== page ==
Steve Tobak's recent blog on blind spots got me thinking about the blind spots so many managers and executives have around people, not just shortfalls around knowledge or politics. I sometimes tend to exaggerate so I’ll say almost every executive and manager I’ve worked for had at least one blind spot when it came to his or her employees. See if you can see yourself in these examples:
John (not his real name) ran a large division of my former employer. There were at least 3 of his direct reports that he thought walked on water, when everyone else hoped they would sink in the middle of the lake. Why was he so blind to their real selves? John had a perception of what excellence looked like, talked like and acted like. If you fit into his perception, nothing else mattered. You were a rock star in his eyes. It’s not that he didn’t see the value other people brought to the table, but you were always just a supporting player. Preconceived notions of what excellence looks like not only creates huge blind spots, but can often lead to bias in the workplace, as you can see in the next example.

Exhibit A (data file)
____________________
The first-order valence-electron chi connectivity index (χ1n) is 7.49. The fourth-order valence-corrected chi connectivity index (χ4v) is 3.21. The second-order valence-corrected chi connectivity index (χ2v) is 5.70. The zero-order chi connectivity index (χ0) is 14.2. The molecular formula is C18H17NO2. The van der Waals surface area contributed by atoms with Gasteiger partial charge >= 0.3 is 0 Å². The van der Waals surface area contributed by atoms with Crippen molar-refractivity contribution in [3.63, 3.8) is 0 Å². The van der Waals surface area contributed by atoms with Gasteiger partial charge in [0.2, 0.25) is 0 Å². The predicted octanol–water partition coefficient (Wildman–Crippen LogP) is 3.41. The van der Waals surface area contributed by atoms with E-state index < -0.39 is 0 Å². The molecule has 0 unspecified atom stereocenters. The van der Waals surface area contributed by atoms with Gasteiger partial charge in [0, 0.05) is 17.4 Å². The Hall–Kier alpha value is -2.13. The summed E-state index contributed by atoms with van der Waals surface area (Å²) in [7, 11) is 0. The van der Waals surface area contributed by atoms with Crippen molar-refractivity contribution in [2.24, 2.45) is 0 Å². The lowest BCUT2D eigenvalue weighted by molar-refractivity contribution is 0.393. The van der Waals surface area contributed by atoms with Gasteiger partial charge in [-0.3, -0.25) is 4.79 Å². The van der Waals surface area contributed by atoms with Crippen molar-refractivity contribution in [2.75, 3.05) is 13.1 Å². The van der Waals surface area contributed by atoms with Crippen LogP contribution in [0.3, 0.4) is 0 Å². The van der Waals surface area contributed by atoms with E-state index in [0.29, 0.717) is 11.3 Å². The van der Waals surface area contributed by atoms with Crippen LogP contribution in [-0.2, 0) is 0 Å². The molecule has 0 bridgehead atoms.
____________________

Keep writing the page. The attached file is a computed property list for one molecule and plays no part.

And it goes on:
Joan (not her real name) was one of my former managers and colleagues. Joan also had an image of what she thought success looked liked. When I was leaving, she asked me who I thought was her blind spot and then proceeded to ignore me. After I was gone, a friend of mine went to work in her region. She asked him to fire one his employees, despite the fact that he was doing a great job. Why? Because he was obese. My friend had enough strength of character and personal courage to ignore her but like John, Joan’s image of success created a huge blind spot in her judgment of talent and ultimately led to bias.
Flattery will often get you anywhere. As a manager, I was not immune to employees who “sucked up” to the boss. You often feel so alone as a manger that any positive attention feels like a warm blanket on a cold day. And so while I’d like to think I had no preconceived bias of what “success” looked like, I was blind to the reality of the people that knew how to pull my strings.
These examples are not unique. It’s likely you have some of them or work for someone who has them. The best way to counteract them is to find someone outside your silo that knows you, knows your group and that you trust. Ask them directly, “Who's in my blind spot?” and then open your eyes.